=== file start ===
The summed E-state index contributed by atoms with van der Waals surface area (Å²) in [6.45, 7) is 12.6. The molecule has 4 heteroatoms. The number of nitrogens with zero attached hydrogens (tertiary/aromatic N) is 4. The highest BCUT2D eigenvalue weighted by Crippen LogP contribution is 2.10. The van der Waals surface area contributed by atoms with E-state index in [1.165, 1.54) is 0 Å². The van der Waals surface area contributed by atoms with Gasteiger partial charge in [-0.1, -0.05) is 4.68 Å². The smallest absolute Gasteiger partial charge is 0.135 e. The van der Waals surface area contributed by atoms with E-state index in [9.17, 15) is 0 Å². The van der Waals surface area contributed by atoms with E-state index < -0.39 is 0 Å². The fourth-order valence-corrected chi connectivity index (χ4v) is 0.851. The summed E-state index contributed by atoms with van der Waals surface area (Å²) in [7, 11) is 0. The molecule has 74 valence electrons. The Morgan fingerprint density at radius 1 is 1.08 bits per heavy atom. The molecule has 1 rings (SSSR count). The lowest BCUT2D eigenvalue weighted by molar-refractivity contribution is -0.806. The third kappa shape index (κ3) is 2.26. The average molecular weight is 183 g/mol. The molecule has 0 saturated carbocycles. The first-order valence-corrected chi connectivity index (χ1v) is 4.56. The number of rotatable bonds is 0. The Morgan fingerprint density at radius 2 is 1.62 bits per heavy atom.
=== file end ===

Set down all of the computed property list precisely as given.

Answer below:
The summed E-state index contributed by atoms with van der Waals surface area (Å²) in [6.45, 7) is 12.6. The molecule has 4 heteroatoms. The number of nitrogens with zero attached hydrogens (tertiary/aromatic N) is 4. The highest BCUT2D eigenvalue weighted by Crippen LogP contribution is 2.10. The van der Waals surface area contributed by atoms with E-state index in [1.165, 1.54) is 0 Å². The van der Waals surface area contributed by atoms with Gasteiger partial charge in [-0.1, -0.05) is 4.68 Å². The smallest absolute Gasteiger partial charge is 0.135 e. The van der Waals surface area contributed by atoms with E-state index in [9.17, 15) is 0 Å². The van der Waals surface area contributed by atoms with E-state index < -0.39 is 0 Å². The fourth-order valence-corrected chi connectivity index (χ4v) is 0.851. The summed E-state index contributed by atoms with van der Waals surface area (Å²) in [7, 11) is 0. The molecule has 74 valence electrons. The Morgan fingerprint density at radius 1 is 1.08 bits per heavy atom. The molecule has 1 rings (SSSR count). The lowest BCUT2D eigenvalue weighted by molar-refractivity contribution is -0.806. The third kappa shape index (κ3) is 2.26. The average molecular weight is 183 g/mol. The molecule has 0 saturated carbocycles. The first-order valence-corrected chi connectivity index (χ1v) is 4.56. The number of rotatable bonds is 0. The Morgan fingerprint density at radius 2 is 1.62 bits per heavy atom.